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Avoid—ableist slur




We would recommend adding a content warning when speaking about this term. Please read the guidance on how and when to warn people before using this term in any context.

Previously, the word "retard" (often referred to by the euphemism "the r-word") was used in a medical context as an umbrella term to describe people with intellectual and developmental disabilities (I/DD).

In modern use, the r-word is generally used as a denigrating term for a person with an I/DD, or to compare someone without an I/DD to someone with an I/DD in a derogatory sense.


While the term was previously used in a medical context, use of the word has transitioned to having a negative connotation in modern language. Changes are being made in both the medical and legal fields to reflect that conversational shift.

Rosa's Law was passed in 2010 to eliminate all references to "mental retardation" in U.S. federal law, replacing them with "intellectual disability".

The DSM-5 update in 2013 replaced "mental retardation" with "intellectual disability". The Diagnostic and Statistical Manual of Mental Disorders (DSM) is the handbook used by health care professionals in the United States and much of the world as the authoritative guide to the diagnosis of mental disorders. The DSM is periodically revised to align the manual's content with modern language and in reflection of the most up-to-date research and diagnostic criteria.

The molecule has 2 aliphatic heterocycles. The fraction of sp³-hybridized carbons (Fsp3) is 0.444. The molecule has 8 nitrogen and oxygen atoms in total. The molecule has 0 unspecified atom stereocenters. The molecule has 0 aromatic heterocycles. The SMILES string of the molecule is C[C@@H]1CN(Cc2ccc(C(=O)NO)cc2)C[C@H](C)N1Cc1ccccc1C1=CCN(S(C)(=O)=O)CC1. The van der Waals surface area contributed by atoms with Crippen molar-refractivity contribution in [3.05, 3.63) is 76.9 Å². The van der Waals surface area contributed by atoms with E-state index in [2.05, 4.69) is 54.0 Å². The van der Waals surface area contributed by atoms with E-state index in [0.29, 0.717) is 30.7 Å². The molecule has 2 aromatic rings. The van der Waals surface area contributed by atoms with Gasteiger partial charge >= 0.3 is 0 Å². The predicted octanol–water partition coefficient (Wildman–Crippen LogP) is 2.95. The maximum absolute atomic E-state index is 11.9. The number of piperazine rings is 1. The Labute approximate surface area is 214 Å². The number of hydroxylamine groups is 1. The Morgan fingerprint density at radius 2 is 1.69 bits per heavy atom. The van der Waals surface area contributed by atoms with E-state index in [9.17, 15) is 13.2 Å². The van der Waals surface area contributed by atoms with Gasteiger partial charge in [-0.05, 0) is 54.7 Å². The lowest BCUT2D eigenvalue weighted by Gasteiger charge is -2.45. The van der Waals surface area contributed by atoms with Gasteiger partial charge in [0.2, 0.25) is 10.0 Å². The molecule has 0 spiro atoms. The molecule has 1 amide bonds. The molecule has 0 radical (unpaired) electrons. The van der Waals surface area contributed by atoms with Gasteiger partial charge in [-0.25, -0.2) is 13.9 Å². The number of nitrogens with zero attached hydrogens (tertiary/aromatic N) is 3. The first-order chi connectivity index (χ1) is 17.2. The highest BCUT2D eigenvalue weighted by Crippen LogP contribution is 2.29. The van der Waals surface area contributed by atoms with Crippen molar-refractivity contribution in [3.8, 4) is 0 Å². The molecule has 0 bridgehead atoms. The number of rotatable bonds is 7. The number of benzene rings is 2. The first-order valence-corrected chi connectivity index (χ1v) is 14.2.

Regardless of whether r-word is being used to describe someone with or without an I/DD, use of the word contributes to the dehumanisation, stigmatisation, and negative perceptions of people with an I/DD.

By using ableist language, we are perpetuating violence against people who experience mental or psychological disabilities. Using this language perpetuates those systems and language of harm, regardless of our intent.

Alt Words

If you are using it to describe or refer to a person with an I/DD in a context where their I/DD is relevant, first be certain that they have an I/DD. Use a term that does not have a derogatory connotation ("intellectual disability", or the name of the actual disability, if applicable). If you use the name of the actual disability, be certain that you are correct, and be certain that they are comfortable with using the name.

If you are using it to describe or refer to a person with an I/DD in a context where their I/DD is not relevant, don't. Describe something else about them as a person. if someone is writing an article about a person with an I/DD, the relevance of their I/DD should be led by them. Avoid "inspiration porn", which is the portrayal of people with disabilities as inspirational solely or in part on the basis of their disability. (Coined by Stella Young).

If you are using it to describe or refer to a person without an I/DD, don't. Use a different, more relevant, descriptive word.

Further Reading

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